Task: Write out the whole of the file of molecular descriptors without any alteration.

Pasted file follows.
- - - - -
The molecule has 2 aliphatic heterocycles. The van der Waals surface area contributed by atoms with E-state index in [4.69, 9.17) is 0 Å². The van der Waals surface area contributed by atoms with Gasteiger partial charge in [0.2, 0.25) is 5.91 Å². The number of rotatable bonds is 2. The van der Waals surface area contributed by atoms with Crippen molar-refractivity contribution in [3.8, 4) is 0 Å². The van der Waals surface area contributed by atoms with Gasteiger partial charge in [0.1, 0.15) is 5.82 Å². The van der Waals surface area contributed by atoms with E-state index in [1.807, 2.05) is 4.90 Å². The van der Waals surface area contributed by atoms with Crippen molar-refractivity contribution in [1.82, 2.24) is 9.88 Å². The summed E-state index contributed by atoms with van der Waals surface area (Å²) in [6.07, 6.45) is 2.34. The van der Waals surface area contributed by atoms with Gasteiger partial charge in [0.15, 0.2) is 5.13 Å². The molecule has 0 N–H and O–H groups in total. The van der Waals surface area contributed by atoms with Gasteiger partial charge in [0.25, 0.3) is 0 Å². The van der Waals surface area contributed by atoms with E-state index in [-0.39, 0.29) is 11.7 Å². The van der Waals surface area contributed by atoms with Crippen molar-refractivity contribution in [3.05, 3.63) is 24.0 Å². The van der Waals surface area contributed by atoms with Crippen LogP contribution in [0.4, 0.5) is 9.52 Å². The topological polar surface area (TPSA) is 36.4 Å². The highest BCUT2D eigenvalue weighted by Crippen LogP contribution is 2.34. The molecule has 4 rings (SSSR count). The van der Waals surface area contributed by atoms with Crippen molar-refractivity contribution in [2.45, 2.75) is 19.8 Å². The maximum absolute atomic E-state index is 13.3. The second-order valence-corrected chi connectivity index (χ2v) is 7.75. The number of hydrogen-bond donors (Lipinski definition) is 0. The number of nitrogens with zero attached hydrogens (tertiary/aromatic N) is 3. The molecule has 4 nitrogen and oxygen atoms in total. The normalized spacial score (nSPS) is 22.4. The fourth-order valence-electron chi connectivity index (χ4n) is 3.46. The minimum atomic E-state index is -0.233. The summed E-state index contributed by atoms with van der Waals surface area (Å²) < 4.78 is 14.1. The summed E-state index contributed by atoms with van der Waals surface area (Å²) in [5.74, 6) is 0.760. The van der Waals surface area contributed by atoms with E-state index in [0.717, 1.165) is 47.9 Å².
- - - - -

The molecule has 2 aliphatic heterocycles. The van der Waals surface area contributed by atoms with E-state index in [4.69, 9.17) is 0 Å². The van der Waals surface area contributed by atoms with Gasteiger partial charge in [0.2, 0.25) is 5.91 Å². The number of rotatable bonds is 2. The van der Waals surface area contributed by atoms with Crippen molar-refractivity contribution in [3.8, 4) is 0 Å². The van der Waals surface area contributed by atoms with Gasteiger partial charge in [0.1, 0.15) is 5.82 Å². The van der Waals surface area contributed by atoms with E-state index in [1.807, 2.05) is 4.90 Å². The van der Waals surface area contributed by atoms with Crippen molar-refractivity contribution in [1.82, 2.24) is 9.88 Å². The summed E-state index contributed by atoms with van der Waals surface area (Å²) in [6.07, 6.45) is 2.34. The van der Waals surface area contributed by atoms with Gasteiger partial charge in [0.15, 0.2) is 5.13 Å². The molecule has 0 N–H and O–H groups in total. The van der Waals surface area contributed by atoms with Gasteiger partial charge in [0.25, 0.3) is 0 Å². The van der Waals surface area contributed by atoms with E-state index in [-0.39, 0.29) is 11.7 Å². The van der Waals surface area contributed by atoms with Crippen molar-refractivity contribution in [3.05, 3.63) is 24.0 Å². The van der Waals surface area contributed by atoms with Crippen LogP contribution in [0.4, 0.5) is 9.52 Å². The topological polar surface area (TPSA) is 36.4 Å². The highest BCUT2D eigenvalue weighted by Crippen LogP contribution is 2.34. The molecule has 4 rings (SSSR count). The van der Waals surface area contributed by atoms with Crippen molar-refractivity contribution in [2.45, 2.75) is 19.8 Å². The maximum absolute atomic E-state index is 13.3. The second-order valence-corrected chi connectivity index (χ2v) is 7.75. The number of hydrogen-bond donors (Lipinski definition) is 0. The number of nitrogens with zero attached hydrogens (tertiary/aromatic N) is 3. The molecule has 4 nitrogen and oxygen atoms in total. The normalized spacial score (nSPS) is 22.4. The fourth-order valence-electron chi connectivity index (χ4n) is 3.46. The minimum atomic E-state index is -0.233. The summed E-state index contributed by atoms with van der Waals surface area (Å²) < 4.78 is 14.1. The summed E-state index contributed by atoms with van der Waals surface area (Å²) in [5.74, 6) is 0.760. The van der Waals surface area contributed by atoms with E-state index in [0.717, 1.165) is 47.9 Å².